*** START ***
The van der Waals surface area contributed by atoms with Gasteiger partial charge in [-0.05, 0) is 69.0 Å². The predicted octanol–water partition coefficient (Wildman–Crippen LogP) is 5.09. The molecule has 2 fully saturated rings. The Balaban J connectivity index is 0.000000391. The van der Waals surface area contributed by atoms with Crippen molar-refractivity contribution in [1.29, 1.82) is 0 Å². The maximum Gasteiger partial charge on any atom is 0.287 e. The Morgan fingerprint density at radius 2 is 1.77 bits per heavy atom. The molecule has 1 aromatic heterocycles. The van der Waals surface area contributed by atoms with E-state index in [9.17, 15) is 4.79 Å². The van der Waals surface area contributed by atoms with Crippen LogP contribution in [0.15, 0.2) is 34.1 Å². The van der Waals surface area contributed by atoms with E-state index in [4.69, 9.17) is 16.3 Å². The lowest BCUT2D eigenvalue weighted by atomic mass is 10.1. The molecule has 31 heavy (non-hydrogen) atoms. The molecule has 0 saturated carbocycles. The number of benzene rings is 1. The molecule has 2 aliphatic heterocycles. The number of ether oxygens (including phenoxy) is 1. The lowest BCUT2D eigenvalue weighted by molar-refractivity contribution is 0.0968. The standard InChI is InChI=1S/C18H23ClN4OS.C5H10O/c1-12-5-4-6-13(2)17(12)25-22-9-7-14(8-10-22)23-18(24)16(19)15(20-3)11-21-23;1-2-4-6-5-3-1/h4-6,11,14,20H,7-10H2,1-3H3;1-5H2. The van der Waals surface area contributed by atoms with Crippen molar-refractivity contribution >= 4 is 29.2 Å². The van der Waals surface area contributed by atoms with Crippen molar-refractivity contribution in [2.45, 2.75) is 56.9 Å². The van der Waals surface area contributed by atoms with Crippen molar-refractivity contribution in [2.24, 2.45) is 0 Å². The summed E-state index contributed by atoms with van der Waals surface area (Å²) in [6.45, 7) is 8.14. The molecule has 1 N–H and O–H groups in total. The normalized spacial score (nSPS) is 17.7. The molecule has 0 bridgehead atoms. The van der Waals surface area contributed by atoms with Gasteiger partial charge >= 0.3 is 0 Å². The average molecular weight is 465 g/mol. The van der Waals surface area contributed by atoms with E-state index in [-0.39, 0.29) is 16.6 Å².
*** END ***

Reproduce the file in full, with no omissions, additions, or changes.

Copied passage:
The van der Waals surface area contributed by atoms with Gasteiger partial charge in [-0.05, 0) is 69.0 Å². The predicted octanol–water partition coefficient (Wildman–Crippen LogP) is 5.09. The molecule has 2 fully saturated rings. The Balaban J connectivity index is 0.000000391. The van der Waals surface area contributed by atoms with Crippen molar-refractivity contribution in [1.29, 1.82) is 0 Å². The maximum Gasteiger partial charge on any atom is 0.287 e. The Morgan fingerprint density at radius 2 is 1.77 bits per heavy atom. The molecule has 1 aromatic heterocycles. The van der Waals surface area contributed by atoms with E-state index in [9.17, 15) is 4.79 Å². The van der Waals surface area contributed by atoms with Crippen LogP contribution in [0.15, 0.2) is 34.1 Å². The van der Waals surface area contributed by atoms with E-state index in [4.69, 9.17) is 16.3 Å². The lowest BCUT2D eigenvalue weighted by atomic mass is 10.1. The molecule has 31 heavy (non-hydrogen) atoms. The molecule has 0 saturated carbocycles. The number of benzene rings is 1. The molecule has 2 aliphatic heterocycles. The number of ether oxygens (including phenoxy) is 1. The lowest BCUT2D eigenvalue weighted by molar-refractivity contribution is 0.0968. The standard InChI is InChI=1S/C18H23ClN4OS.C5H10O/c1-12-5-4-6-13(2)17(12)25-22-9-7-14(8-10-22)23-18(24)16(19)15(20-3)11-21-23;1-2-4-6-5-3-1/h4-6,11,14,20H,7-10H2,1-3H3;1-5H2. The van der Waals surface area contributed by atoms with Crippen molar-refractivity contribution >= 4 is 29.2 Å². The van der Waals surface area contributed by atoms with Crippen molar-refractivity contribution in [2.45, 2.75) is 56.9 Å². The van der Waals surface area contributed by atoms with Crippen molar-refractivity contribution in [2.24, 2.45) is 0 Å². The summed E-state index contributed by atoms with van der Waals surface area (Å²) in [6.45, 7) is 8.14. The molecule has 1 N–H and O–H groups in total. The normalized spacial score (nSPS) is 17.7. The molecule has 0 bridgehead atoms. The van der Waals surface area contributed by atoms with Gasteiger partial charge >= 0.3 is 0 Å². The average molecular weight is 465 g/mol. The van der Waals surface area contributed by atoms with E-state index in [-0.39, 0.29) is 16.6 Å².